Tuesday, June 12, 2012

"Reflections: Contemporary Glass Art in Hawaii" Walk-Thru

On Saturday, May 12, Hui No‘eau celebrated the opening of  Reflections: Contemporary Glass Art in Hawaii. This biennial survey presents the finest contemporary glass art in Hawai‘i, a challenge to the 30 exhibiting artists to explore the versatile medium in all its forms. Presented in the beautiful gallery space at Kaluanui, the exhibition also features educational displays and a diverse selection of work in a range of techniques. Juror’s Choice Barclay Hill received a $500 cash prize from the Maui Glass Artists Association for his piece “Daylight.”

This past Saturday, Hui friends gathered for a free walk-thru offered by Shiori Abe, Paul Chryst, Anita Laviola, Karuna Santoro & Kim Treloar.

Kim Treloar offered insight into her creative process, which involves asking the question, "What would happen if...?" She talked about her love of shadowplay, busy teaching schedule around the world, and the fun in a try-anything attitude when it comes to glass. Shiori Abe, who flew over from Oahu for the day, mentioned influential professors in her graduate program who encouraged her to experiment with combining different materials with her glass work, including copper and bronze. A funny anecdote about a housewarming gift of a Costco-sized tub of pretzels made explained the concept of her piece "Stomach Was Eaten by Pretzels." Karuna Santoro offered an iPad screening of a video demonstrating her Murrini cane pulling technique. Used to create her impeccably crafted kiln-formed plates, it is labor intensive but produces astounding results (visit karunasantoro.com to watch the video)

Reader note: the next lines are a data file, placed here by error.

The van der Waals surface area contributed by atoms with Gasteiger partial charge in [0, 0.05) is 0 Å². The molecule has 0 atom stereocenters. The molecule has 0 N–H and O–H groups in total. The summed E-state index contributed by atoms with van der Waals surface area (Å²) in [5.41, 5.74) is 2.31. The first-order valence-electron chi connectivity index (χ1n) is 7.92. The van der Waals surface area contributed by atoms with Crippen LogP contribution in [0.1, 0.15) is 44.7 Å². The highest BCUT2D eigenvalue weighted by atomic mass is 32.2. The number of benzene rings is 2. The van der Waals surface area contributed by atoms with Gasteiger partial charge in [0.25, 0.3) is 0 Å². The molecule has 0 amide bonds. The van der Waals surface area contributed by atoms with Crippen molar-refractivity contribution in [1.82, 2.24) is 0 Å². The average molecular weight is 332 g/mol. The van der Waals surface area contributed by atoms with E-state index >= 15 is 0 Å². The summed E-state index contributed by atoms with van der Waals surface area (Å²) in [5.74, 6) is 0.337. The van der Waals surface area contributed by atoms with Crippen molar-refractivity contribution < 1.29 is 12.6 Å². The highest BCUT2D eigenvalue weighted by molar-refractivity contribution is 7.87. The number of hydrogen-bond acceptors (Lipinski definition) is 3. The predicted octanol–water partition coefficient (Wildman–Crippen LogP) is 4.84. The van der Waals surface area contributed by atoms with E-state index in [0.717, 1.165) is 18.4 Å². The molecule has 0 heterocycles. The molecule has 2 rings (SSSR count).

Here Paul Chryst shares his story of an inspiring trip to Murano, in Venice, Italy, that compelled him, post-retirement, to become "THE glass mosaic guy on Maui." With two impressive pieces on view in the exhibition, he's well on his way, and his passion for the work is evident!

Anita Laviola describes how she enjoys proving naysayers wrong by attempting so-called impossible feats, like crocheting wire, and the respite her art-making provides from a challenging career in social work.

At the end of the hour, Ditmar Hoerl, who had come to listen to his fellow artists, decided to chime in and answer an oft-asked question regarding the glass blocks chosen for the show: "How did you do that?" During the casting process, he plunges materials such as plywood and metal into the molten glass to create textures and bubbles once its cooled. To see these artists work and much more, visit this FREE exhibition through July 6, 2012: Monday-Saturday, 10am-4pm.

No comments:

Post a Comment